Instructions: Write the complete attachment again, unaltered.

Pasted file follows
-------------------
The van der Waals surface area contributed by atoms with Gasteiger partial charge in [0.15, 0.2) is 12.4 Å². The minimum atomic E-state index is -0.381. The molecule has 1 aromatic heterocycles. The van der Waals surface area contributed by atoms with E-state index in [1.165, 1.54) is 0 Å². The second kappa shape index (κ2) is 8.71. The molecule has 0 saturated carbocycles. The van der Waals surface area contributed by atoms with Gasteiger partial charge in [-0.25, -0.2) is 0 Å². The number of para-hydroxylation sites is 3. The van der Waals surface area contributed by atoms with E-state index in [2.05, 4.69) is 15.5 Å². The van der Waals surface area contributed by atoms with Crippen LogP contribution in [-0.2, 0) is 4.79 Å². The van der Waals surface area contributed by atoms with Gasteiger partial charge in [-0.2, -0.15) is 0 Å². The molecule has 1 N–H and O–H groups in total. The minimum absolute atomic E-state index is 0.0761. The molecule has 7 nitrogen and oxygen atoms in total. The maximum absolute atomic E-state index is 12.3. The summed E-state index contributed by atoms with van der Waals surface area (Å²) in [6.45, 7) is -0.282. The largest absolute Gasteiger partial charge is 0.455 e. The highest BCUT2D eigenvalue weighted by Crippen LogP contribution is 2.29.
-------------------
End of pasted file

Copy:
The van der Waals surface area contributed by atoms with Gasteiger partial charge in [0.15, 0.2) is 12.4 Å². The minimum atomic E-state index is -0.381. The molecule has 1 aromatic heterocycles. The van der Waals surface area contributed by atoms with E-state index in [1.165, 1.54) is 0 Å². The second kappa shape index (κ2) is 8.71. The molecule has 0 saturated carbocycles. The van der Waals surface area contributed by atoms with Gasteiger partial charge in [-0.25, -0.2) is 0 Å². The number of para-hydroxylation sites is 3. The van der Waals surface area contributed by atoms with E-state index in [2.05, 4.69) is 15.5 Å². The van der Waals surface area contributed by atoms with Crippen LogP contribution in [-0.2, 0) is 4.79 Å². The van der Waals surface area contributed by atoms with Gasteiger partial charge in [-0.2, -0.15) is 0 Å². The molecule has 1 N–H and O–H groups in total. The minimum absolute atomic E-state index is 0.0761. The molecule has 7 nitrogen and oxygen atoms in total. The maximum absolute atomic E-state index is 12.3. The summed E-state index contributed by atoms with van der Waals surface area (Å²) in [6.45, 7) is -0.282. The largest absolute Gasteiger partial charge is 0.455 e. The highest BCUT2D eigenvalue weighted by Crippen LogP contribution is 2.29.